; Kessler et al. 1995
; Koenen et al. 2005
). Difficult temperament, antisocial behavior and hyperactivity are manifestations of poor self-regulation that may place the individual at increased risk of trauma exposure. Individuals with poor self-regulation, broadly defined by the inability ‘to modulate behavior according to the cognitive, emotional and social demands of a particular situation’ (Calkins & Fox, 2002
, p. 479), may be more likely to develop PTSD once exposed to trauma because they lack the affect tolerance necessary for processing the traumatic event. Instead, they are likely to angrily act out, or to engage in avoidance, strategies shown to interfere with PTSD recovery in community samples (Koenen et al. 2003
The strengths of the current study include the use of a birth cohort, prospective measures of a range of childhood characteristics, and a low attrition rate. However, the present study has several limitations. First, our ascertainment of trauma exposure asked respondents if they had had any horrible experience that gave them difficulties such as sleep disturbance or jumpiness. As a result of this protocol, our trauma-exposed group was selected for respondents who recalled at least a minor, acute reaction to the trauma. Trauma-exposed participants who experienced no acute reaction would not have been included in the trauma-exposed group. Therefore, the childhood characteristics associated with trauma exposure in this sample may not apply to individuals who experienced an event but were not bothered by it. Our definition of exposure also probably increased the similarity between the trauma-exposed no-PTSD and PTSD groups, and therefore probably attenuated differences in childhood characteristics. Second, because of time constraints it was not possible for the Dunedin team to interview participants more extensively to ascertain details about the nature of their traumatic event, the possibility of repeated trauma exposures, their age at exposure, or other contextual details. Therefore, we could not test whether the association between early childhood risk factors and the development of PTSD was mediated by trauma type. Findings from other studies support such mediation (Bromet et al. 1998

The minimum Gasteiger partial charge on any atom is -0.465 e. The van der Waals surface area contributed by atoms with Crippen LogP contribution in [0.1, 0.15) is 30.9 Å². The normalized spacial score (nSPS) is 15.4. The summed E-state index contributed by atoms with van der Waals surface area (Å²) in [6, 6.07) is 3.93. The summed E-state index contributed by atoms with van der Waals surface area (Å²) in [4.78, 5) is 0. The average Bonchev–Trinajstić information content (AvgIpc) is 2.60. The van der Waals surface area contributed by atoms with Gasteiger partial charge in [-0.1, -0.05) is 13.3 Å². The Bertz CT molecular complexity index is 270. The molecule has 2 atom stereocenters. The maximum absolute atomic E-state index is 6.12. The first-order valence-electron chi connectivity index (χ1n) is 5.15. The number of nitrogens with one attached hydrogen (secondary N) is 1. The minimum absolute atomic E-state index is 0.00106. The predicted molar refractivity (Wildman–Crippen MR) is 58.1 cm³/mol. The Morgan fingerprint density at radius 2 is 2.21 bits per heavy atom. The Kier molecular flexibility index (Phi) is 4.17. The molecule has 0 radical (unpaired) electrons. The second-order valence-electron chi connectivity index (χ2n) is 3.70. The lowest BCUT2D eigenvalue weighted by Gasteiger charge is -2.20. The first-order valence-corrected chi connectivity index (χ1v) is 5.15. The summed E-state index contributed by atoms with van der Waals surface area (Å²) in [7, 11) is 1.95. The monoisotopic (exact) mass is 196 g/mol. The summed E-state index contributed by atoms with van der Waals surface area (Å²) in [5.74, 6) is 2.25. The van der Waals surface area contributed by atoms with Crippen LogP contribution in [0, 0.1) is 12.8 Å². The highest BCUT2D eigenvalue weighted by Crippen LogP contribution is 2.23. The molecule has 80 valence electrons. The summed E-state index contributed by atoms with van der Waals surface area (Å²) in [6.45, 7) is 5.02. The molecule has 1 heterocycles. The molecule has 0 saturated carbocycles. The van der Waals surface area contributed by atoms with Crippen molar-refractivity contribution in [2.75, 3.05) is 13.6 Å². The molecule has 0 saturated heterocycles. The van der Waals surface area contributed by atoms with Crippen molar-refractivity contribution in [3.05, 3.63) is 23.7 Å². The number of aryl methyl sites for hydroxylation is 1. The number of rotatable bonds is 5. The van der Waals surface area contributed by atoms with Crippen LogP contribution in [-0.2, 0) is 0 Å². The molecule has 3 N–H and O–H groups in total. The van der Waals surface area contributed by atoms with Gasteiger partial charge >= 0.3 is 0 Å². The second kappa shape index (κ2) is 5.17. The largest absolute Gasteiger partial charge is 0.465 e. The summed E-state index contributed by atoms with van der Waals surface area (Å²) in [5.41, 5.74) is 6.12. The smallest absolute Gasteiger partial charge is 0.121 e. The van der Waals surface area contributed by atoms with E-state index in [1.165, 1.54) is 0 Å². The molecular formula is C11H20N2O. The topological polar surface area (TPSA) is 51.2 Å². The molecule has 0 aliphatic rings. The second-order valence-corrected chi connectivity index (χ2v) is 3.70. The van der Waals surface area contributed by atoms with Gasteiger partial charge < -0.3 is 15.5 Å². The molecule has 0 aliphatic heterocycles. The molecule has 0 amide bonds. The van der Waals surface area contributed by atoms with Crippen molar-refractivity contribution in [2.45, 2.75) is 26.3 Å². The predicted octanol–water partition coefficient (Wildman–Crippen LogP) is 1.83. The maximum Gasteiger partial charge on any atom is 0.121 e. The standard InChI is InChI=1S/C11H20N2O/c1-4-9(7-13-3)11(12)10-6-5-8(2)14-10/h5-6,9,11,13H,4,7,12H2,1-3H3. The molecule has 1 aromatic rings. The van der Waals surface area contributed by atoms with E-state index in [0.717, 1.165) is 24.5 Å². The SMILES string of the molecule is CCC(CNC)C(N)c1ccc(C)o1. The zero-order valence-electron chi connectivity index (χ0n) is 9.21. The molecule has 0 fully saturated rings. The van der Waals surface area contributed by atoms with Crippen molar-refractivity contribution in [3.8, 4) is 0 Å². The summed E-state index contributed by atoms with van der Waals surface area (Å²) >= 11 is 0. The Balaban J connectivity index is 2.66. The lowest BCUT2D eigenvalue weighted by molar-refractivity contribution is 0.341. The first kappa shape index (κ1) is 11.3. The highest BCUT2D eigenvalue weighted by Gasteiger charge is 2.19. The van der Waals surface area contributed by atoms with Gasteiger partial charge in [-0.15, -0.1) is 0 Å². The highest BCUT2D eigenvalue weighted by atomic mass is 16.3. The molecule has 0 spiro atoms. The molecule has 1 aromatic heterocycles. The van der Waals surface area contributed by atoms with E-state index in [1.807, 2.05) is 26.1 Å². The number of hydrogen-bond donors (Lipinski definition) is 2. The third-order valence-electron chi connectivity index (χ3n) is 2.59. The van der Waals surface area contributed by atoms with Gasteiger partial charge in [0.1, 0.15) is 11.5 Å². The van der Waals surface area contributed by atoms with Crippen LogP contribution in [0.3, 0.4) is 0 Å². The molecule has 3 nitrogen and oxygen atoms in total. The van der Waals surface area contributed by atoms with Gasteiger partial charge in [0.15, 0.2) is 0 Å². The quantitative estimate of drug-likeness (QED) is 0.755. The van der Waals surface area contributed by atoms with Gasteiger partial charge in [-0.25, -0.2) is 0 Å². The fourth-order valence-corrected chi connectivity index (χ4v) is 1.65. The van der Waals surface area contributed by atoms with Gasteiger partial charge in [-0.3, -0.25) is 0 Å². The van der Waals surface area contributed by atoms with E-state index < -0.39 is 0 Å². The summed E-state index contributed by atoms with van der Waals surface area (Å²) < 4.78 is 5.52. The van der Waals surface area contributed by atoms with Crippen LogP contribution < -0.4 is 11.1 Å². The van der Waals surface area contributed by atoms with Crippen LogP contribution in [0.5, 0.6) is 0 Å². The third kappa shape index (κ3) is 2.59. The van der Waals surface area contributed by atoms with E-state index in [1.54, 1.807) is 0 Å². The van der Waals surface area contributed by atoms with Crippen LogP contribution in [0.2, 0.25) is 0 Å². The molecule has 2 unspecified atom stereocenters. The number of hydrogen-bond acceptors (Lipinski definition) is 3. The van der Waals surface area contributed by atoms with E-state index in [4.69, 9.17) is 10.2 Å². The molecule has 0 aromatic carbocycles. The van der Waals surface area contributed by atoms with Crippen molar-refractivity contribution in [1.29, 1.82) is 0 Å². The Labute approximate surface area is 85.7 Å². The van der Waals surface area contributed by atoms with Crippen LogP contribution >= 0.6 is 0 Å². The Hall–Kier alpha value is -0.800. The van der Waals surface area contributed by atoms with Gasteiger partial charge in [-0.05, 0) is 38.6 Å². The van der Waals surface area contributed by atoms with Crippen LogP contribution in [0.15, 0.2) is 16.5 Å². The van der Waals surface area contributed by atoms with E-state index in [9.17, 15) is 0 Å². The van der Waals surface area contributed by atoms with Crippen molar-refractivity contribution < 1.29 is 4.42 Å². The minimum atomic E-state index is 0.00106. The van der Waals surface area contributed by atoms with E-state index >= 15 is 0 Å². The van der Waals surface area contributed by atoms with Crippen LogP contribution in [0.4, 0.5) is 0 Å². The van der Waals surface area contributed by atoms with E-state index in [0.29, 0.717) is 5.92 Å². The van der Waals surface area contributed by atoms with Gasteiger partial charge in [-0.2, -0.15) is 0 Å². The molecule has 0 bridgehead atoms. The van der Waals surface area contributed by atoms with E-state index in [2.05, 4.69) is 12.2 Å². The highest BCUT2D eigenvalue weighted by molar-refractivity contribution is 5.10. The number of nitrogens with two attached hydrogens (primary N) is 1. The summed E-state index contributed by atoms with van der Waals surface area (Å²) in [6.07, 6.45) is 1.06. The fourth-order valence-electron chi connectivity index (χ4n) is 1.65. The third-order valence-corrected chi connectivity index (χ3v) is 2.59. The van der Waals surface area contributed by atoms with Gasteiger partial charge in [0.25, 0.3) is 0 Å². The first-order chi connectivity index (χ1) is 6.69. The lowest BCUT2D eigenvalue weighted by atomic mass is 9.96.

). Third, results of the present study are limited to a single, contemporary cohort of New Zealand young adults. Although lifetime rates of PTSD in this cohort (11.8% for women, 7.6% for men) are similar to those reported by the National Comorbidity Survey (NCS; Kessler et al. 1995
) for young adults in the same age range (11.2% for women, 5.6% for men), further research is required to determine whether our findings will generalize to other times and places. Fourth, studies with larger sample sizes of PTSD cases are needed to examine the interplay of childhood characteristics and sex differences in the etiology of PTSD. Fifth, our study was not a genetically sensitive design. Genetic influences account for substantial variation in PTSD (True et al. 1993
; Stein et al. 2002
). Future research is needed to determine whether the link between the childhood risk factors we studied and PTSD is environmentally or genetically mediated.
A developmental perspective on the epidemiology of PTSD has implications for research and practice. Our findings suggest that a developmental perspective should not be limited to studies of childhood PTSD. Rather, developmental capacities and conditions of early childhood may increase both risk of trauma exposure and the risk that individuals will respond adversely to traumatic exposures. Further research into the developmental epidemiology of PTSD may improve understanding of its etiology. Clinicians may find their treatment approach informed by integrating information on clients’ childhood cognitive and temperamental characteristics and other environmental experiences, particularly those related to chronic adversity, into their case conceptualization. In fact, psychotherapy that combines a developmentally informed approach to addressing deficits in clients’ emotional and interpersonal capacities with more traditional trauma-focused treatment has been shown to be highly effective in treating adult PTSD (Cloitre et al. 2006
). Finally, prevention efforts aimed at addressing some of these developmental capacities, such as antisocial behavior, or at improving conditions of chronic adversity, such as poverty, may ultimately reduce risk of PTSD.